Wednesday, May 30, 2012

Fingernails on a Chalkboard: “Pivot” and Other Lame Business Expression Fads


            As a venture capitalist, I am exposed to all the latest fads in business expressions. When a word or phrase is hot, I get to hear it over and over again in pitch sessions, at board meetings and at conferences. No matter where I am, the latest fad expression seems to pop up everywhere. Whether a particular phrase really applies to a situation or not, most people think it’s cool to use the latest lingo. For those of us who hear these expressions frequently, it starts to sound like fingernails on a chalkboard—especially when they are so obviously used just for the sake of using them. So, plug your ears and let’s scroll through some of the worst business expression fads over the past decade or so. It will be fingernail-screeching fun!
            In the late 90s the word “synergy” was all the rage. Everything was synergistic. One plus one was always greater than two. There were synergistic businesses, synergistic people, synergistic policies, synergistic politicians (Does that mean we’ll have more of them?). I even had one employee talk to me about the synergistic relationship between himself and his spouse. I almost asked him if this type of synergy was akin to polygamy.
            After synergy came “coopetition.” It was no longer good enough simply to compete or cooperate—you should do both at the same time. Coopetition didn’t just apply to the relationship between one company and another. There was coopetition between departments in companies, coopetition between co-workers, coopetition between neighbors, and coopetition with my sparring partner when I was practicing karate. Can’t I just focus on winning, please? Sometimes it’s just wrong when competitors don’t simply compete.
            From there we all got ill with a virus: Everything was going “viral.” Most marketing plans I saw included a component described as viral. Yet few understood what the term really means. A truly viral business spreads rapidly because customers will often introduce others to the product or service during the action of using it for themselves. Examples of actual viral companies include Hotmail, Dropbox and Survey Monkey. It was so tiring being told for the umpteenth time that a business would have a highly viral affect of happy customers wanting to spread the word about its product or service. But that isn’t viral…that is just good old word-of-mouth! One thing was sure, I felt a bit under the weather after every outbreak of viral verbiage.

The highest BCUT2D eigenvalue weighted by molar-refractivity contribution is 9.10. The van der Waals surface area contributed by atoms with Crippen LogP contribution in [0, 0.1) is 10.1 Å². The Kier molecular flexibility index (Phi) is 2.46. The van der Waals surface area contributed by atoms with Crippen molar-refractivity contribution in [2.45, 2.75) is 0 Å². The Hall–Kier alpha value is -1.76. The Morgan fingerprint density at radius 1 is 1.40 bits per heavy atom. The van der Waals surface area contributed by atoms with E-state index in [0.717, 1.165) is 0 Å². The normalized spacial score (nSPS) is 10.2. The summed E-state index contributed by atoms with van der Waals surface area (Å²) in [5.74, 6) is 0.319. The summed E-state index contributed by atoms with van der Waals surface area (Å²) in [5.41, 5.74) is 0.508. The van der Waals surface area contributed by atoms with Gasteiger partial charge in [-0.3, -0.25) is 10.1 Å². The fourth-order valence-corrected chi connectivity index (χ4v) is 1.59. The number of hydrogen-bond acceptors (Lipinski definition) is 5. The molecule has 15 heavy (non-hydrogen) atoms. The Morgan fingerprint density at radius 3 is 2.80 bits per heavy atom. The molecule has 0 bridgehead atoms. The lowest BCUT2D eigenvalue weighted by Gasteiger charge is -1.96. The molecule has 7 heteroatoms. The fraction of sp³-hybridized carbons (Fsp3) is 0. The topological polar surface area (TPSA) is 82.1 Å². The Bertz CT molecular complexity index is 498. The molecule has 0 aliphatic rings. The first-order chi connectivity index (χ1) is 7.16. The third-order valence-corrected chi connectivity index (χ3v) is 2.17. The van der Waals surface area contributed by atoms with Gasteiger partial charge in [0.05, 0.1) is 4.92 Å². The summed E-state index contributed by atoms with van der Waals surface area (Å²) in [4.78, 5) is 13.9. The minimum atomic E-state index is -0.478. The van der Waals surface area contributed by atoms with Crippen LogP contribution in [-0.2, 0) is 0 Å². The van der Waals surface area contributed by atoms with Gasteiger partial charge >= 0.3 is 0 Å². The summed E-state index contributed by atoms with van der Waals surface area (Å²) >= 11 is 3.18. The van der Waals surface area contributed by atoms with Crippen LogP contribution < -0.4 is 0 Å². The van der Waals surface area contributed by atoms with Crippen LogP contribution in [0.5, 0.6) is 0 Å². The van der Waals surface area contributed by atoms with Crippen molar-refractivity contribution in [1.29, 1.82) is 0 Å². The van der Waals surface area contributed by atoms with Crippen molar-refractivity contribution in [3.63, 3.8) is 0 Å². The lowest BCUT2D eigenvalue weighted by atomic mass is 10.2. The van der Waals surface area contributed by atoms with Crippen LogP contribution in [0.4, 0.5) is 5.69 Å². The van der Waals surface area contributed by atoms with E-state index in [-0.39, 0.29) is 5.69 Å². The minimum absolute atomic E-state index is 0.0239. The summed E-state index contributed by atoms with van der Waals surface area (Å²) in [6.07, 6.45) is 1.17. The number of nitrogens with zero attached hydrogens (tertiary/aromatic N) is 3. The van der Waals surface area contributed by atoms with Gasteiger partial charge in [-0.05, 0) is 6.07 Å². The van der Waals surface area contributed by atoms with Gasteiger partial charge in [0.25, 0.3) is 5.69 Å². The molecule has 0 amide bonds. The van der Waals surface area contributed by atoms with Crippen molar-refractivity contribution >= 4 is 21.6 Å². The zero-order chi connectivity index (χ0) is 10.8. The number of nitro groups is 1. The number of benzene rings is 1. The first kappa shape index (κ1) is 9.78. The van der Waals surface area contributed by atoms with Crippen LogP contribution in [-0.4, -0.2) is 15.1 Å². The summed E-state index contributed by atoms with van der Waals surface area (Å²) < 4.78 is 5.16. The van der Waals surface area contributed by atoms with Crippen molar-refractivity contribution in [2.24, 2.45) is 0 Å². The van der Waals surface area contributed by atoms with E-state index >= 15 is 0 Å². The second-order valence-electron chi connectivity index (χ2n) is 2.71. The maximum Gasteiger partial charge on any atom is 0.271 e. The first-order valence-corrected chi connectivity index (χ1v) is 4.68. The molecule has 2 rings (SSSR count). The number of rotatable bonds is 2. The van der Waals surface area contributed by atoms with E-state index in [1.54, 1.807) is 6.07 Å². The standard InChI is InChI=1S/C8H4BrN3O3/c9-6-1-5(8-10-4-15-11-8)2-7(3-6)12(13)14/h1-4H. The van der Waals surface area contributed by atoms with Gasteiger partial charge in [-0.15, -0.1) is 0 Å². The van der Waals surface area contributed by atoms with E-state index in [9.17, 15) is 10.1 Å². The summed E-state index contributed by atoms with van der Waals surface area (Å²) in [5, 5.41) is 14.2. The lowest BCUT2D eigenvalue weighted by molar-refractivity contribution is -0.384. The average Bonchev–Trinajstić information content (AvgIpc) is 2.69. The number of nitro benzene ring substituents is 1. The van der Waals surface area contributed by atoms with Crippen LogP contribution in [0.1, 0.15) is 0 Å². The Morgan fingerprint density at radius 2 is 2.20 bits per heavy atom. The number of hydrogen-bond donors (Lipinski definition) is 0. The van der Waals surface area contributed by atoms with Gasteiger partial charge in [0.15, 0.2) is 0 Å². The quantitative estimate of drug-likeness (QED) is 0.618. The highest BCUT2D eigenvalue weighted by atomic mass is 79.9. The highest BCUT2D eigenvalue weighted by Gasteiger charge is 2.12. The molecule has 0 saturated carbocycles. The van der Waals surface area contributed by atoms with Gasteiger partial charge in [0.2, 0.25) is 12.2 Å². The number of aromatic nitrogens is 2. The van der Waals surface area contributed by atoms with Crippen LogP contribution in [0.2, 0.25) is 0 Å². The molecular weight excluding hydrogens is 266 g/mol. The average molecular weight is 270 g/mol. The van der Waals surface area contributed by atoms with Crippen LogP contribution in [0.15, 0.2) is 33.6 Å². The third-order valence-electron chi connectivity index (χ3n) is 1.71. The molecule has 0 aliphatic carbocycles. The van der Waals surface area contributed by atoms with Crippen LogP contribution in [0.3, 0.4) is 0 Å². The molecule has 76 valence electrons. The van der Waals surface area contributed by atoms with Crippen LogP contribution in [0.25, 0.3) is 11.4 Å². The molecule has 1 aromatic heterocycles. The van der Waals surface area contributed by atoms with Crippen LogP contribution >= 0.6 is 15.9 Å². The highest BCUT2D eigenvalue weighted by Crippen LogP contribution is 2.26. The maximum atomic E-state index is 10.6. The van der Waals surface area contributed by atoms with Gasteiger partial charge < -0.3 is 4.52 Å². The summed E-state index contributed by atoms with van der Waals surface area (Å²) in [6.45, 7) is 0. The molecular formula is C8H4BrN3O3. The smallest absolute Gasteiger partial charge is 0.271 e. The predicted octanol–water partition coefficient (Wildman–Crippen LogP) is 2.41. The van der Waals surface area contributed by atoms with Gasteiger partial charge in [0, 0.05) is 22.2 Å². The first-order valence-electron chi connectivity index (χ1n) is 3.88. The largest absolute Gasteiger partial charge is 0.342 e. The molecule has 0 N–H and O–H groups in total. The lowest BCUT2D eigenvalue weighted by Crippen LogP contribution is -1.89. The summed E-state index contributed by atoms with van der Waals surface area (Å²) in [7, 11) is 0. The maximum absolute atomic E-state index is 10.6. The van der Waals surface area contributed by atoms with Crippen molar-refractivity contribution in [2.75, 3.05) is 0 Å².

More recently, I found a rapid emergence of people saying “then a light bulb went off” to describe when they or someone else came up with an idea. This one is a particular pet peeve for me, because it’s just downright stupid. Since when has the little cartoon of the person getting a bright idea been drawn showing a light bulb over their head with the light off? I even heard the famous physicist Michio Kaku say this on a tribute show to Steve Jobs! I am almost certain that when Steve Jobs came up with his many brilliant ideas, it was like a light bulb turning on. Maybe this is part of the cleantech explosion representing our desire for increased energy efficiency? Come on, we have LED light bulbs now—turn the damn light on when you get a bright idea, will you?
            And now we come to the latest business fad word: “pivot”. If a business hasn’t made a pivot, then it must not be up with the times, because they all seem to be pivoting!  The word “pivot” is most commonly used by entrepreneurs to show that they have learned from their mistakes and adjusted the company’s direction as a result. But a pivot is, by definition, a fixed point on which a mechanism turns. So, when an entrepreneur proudly says that they have “made their pivot,” have they now stuck themselves in position never again to move forward? Are they rotating endlessly in a new direction? (We call those the “living dead” in the VC world—yikes, another fad expression!)  If they break out of their pivot and move forward will they be penalized for traveling? Pivot shmivot! Why wouldn’t one just say that they had “redirected” their business … meaning that they are still moving forward but in a different direction? Because, using the word “redirected” isn’t cool or hip enough – it’s the latest fad.
            Soon the pivot fad will fade to be replaced by the next hot expression. But each hot expression leaves a residual footprint that never completely goes away. So, if you come to pitch your company to me and you explain the great synergy amongst your management team, the coopetition you’ve demonstrated through your strategic alliance with a key competitor, your great word-of-mouth viral marketing, how a light bulb went off when you got your great idea or your beautifully executed pivot, I hope you will understand why I may be wincing a bit. All I will hear are fingernails on a chalkboard.

4 comments:

Itamar Riftin said...

LOL

Afarin said...

Great piece. May we all be saved from "fad" words of Jargon. No more "ecosystem", also!

Anonymous said...

Uh, isn't it the VC's who use the terms the most and the entrepreneurs just parrot the stuff to be included?

Akshay Bhatnagar said...

Quite an interesting read! No more of "30,000 ft. views"

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